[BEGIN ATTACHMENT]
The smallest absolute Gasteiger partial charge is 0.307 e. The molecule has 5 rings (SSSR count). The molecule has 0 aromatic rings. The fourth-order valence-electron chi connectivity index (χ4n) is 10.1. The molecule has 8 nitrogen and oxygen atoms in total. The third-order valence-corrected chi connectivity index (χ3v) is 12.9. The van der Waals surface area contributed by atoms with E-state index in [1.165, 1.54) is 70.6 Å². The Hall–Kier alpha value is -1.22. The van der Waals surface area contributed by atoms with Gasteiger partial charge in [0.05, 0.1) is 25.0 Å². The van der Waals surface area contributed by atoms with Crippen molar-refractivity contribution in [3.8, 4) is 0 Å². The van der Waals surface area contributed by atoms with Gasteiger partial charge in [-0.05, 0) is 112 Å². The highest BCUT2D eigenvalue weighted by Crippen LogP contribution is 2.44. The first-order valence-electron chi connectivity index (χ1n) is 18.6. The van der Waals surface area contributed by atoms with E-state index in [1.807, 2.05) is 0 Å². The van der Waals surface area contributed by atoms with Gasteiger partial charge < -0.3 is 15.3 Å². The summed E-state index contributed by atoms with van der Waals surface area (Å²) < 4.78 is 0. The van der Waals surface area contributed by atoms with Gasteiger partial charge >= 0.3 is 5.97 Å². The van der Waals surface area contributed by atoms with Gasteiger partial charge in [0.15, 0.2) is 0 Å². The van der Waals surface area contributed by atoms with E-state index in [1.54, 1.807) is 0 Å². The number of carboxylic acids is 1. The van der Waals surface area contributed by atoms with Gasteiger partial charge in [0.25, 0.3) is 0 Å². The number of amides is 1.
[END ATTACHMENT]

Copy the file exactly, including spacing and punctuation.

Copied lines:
The smallest absolute Gasteiger partial charge is 0.307 e. The molecule has 5 rings (SSSR count). The molecule has 0 aromatic rings. The fourth-order valence-electron chi connectivity index (χ4n) is 10.1. The molecule has 8 nitrogen and oxygen atoms in total. The third-order valence-corrected chi connectivity index (χ3v) is 12.9. The van der Waals surface area contributed by atoms with E-state index in [1.165, 1.54) is 70.6 Å². The Hall–Kier alpha value is -1.22. The van der Waals surface area contributed by atoms with Gasteiger partial charge in [0.05, 0.1) is 25.0 Å². The van der Waals surface area contributed by atoms with Crippen molar-refractivity contribution in [3.8, 4) is 0 Å². The van der Waals surface area contributed by atoms with Gasteiger partial charge in [-0.05, 0) is 112 Å². The highest BCUT2D eigenvalue weighted by Crippen LogP contribution is 2.44. The first-order valence-electron chi connectivity index (χ1n) is 18.6. The van der Waals surface area contributed by atoms with E-state index in [1.807, 2.05) is 0 Å². The van der Waals surface area contributed by atoms with Gasteiger partial charge < -0.3 is 15.3 Å². The summed E-state index contributed by atoms with van der Waals surface area (Å²) < 4.78 is 0. The van der Waals surface area contributed by atoms with Gasteiger partial charge >= 0.3 is 5.97 Å². The van der Waals surface area contributed by atoms with Gasteiger partial charge in [0.15, 0.2) is 0 Å². The van der Waals surface area contributed by atoms with E-state index in [1.54, 1.807) is 0 Å². The number of carboxylic acids is 1. The van der Waals surface area contributed by atoms with Gasteiger partial charge in [0.25, 0.3) is 0 Å². The number of amides is 1.